Sartorially Satanic: The Politics of Christmas Jumpers

If you reside in the UK, you may have noticed an increase in the amount of Christmas jumpers being worn in public over the last few years. 2013 has truly bought this ‘trend’ to head. For the Christmas jumper, once exclusively the ironic Sociology student’s choice of festive apparel, has spread to all corners of society. WWP has spotted this atrocity in the following places (the list is not exhaustive):

  1. On successful businesswomen shopping for suiting at 7pm on a Friday night.
  2. On schoolchildren in lieu of school uniform.
  3. On receptionists at the dentist.
  4. On dental nurses at the the dentist.
  5. On a Chinese woman who, in broken English, asked me where she could find a matching Christmas jumper for her two year old son.

Many socio-fashion commentators have rejoiced at this fact, and the 200% rise in sales from last year makes for some great editorials. Joshi Hermann’s piece for the Evening Standard, for instance, calls on the population to embrace the jumper as “a symbol of national Yuletide togetherness”, no doubt picturing a nation populated by middle-class, 30-something SW19 dwellers. Others have lamented the abhorrent aesthetics; the ugliness that has permeated the high street. Yet like many things in the fashion world, if you dig a little deeper it is clear that this issue is not all sugarplums and Santa.

This year, Save the Children launched ‘Christmas Jumper Day’, whereby one wears a quirky jumper to work or school and pays a pound towards the charity. All for the best of causes, however it has two uninvestigated implications. Firstly, unlike an average charity ‘non-uniform day’, children are asked to wear a specific item of clothing. Ergo, parents are forced to purchase a specific item of clothing. Notwithstanding the amount of playground teasing this may lead to (“Mine’s Vivienne Westwood’s bespoke design, yours is from F+F at Tesco?!”), this is a gross economic pressure on families below the breadline, particularly at Christmas.

Secondly, most families will not be bidding on the British Fashion Council’s designs at auction (Mary Katrantzou, McQueen and Peter Pilotto all created brand new designs).  They will instead minimise their costs and head to Primark, Gap, Asda and H&M, all of which are infamous for their unethical labour practices that often involve young children.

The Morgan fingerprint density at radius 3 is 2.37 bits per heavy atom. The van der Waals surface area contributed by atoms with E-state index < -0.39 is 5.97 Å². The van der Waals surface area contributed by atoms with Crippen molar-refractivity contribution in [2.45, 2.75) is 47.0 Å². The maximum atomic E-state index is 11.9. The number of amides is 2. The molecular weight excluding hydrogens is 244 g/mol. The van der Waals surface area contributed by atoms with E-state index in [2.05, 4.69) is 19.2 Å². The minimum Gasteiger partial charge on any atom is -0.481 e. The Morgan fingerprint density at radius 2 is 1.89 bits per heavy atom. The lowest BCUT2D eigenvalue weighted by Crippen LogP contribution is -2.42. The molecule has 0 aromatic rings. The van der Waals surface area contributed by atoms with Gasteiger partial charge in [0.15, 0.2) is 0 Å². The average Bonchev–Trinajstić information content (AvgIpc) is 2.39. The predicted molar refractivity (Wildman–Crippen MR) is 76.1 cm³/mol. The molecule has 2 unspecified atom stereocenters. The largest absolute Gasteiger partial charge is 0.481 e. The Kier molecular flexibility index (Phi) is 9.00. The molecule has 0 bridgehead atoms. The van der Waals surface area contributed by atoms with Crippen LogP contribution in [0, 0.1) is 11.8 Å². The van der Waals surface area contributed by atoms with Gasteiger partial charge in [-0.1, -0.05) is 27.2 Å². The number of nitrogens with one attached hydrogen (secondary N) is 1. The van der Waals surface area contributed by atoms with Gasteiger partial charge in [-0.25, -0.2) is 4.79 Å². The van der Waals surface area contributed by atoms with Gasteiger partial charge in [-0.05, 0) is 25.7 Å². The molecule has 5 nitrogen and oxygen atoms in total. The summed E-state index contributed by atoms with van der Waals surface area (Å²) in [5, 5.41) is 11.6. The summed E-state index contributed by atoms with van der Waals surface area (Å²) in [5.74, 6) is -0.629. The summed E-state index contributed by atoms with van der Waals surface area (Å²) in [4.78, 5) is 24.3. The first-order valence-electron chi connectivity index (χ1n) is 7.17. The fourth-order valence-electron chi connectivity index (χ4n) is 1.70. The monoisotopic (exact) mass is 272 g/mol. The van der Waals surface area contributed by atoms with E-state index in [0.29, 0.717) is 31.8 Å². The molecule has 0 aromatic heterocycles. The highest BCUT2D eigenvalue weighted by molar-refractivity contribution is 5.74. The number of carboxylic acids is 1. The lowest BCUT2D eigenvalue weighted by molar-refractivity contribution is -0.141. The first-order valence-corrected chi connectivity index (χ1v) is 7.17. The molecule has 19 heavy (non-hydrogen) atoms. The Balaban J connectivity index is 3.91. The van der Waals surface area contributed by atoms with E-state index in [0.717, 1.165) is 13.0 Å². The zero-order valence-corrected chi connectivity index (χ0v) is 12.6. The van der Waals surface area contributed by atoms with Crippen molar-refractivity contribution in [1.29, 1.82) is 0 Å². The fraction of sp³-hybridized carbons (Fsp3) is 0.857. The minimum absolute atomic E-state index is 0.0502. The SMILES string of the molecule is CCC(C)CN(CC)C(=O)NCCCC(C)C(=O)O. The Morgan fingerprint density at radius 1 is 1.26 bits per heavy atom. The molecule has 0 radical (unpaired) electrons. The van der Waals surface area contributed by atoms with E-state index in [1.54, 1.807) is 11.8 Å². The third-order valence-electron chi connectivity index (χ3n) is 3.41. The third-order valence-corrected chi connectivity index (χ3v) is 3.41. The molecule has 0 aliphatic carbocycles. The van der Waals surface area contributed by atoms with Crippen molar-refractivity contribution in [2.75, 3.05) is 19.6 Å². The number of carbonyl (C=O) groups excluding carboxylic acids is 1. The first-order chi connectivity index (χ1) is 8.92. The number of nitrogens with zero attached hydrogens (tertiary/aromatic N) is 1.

So as a rough calculation, £1 goes towards Saving the Children and around £15 goes towards keeping them oppressed by giant retailers. And that kids, is the true meaning of irony.


Sartorially Satanic: Queen Elizabeth

‘Fashionistas’ tend to fall into two categories: those who love colour, and those who hide away from it in fright. WWP unashamedly falls into the latter category, whilst Roberto Cavalli, Anna Dello Russo and David Bowie occupy the former.

There is also the existence of the colour hyprocrites, those who insist on dressing the rest of the world in neon whilst they themselves crawl back to their wardrobes of black and grey. The profession of this third species of man? Stylists. Imagine Andrea Lieberman leopard print; Gok Wan in pink. Those who can wear colour do, those who don’t style. And the relationship between the amount of colour worn by a stylist and the amount of colour they use when styling is very often inversely proportional.

Ergo, the Queen’s stylist must look like Wednesday Addams. Why must she always wear so much of one colour? Particularly – why must she always wear PURPLE?


This Cadbury’s Milk Tray look wouldn’t be a problem if she mixed in some neutral tones, or wore simpler pieces. But she doesn’t. Everything her lazy stylist pulls out in the morning is one block colour. Nowadays, you don’t have to match your bra to your knickers, or your shoes to your handbag, so why match your hat with your jacket with your dress with your lipstick?

This problem isn’t just confined to royalty, it’s a worldwide phenomena. We as a society have been led to believe that our lives will be changed if we wear colour, and we’re predictable and morbid if we don’t. This is all down to those pesky colour hypocrites; specifically it’s the fault of Gok Bloody Wang. The ‘How To Look Good Naked’ producers would never dress their subject in a cute black shift dress in the final reveal. It has to be jewelled tones, bright lips and (for some unfathomable reason) a neckerchief.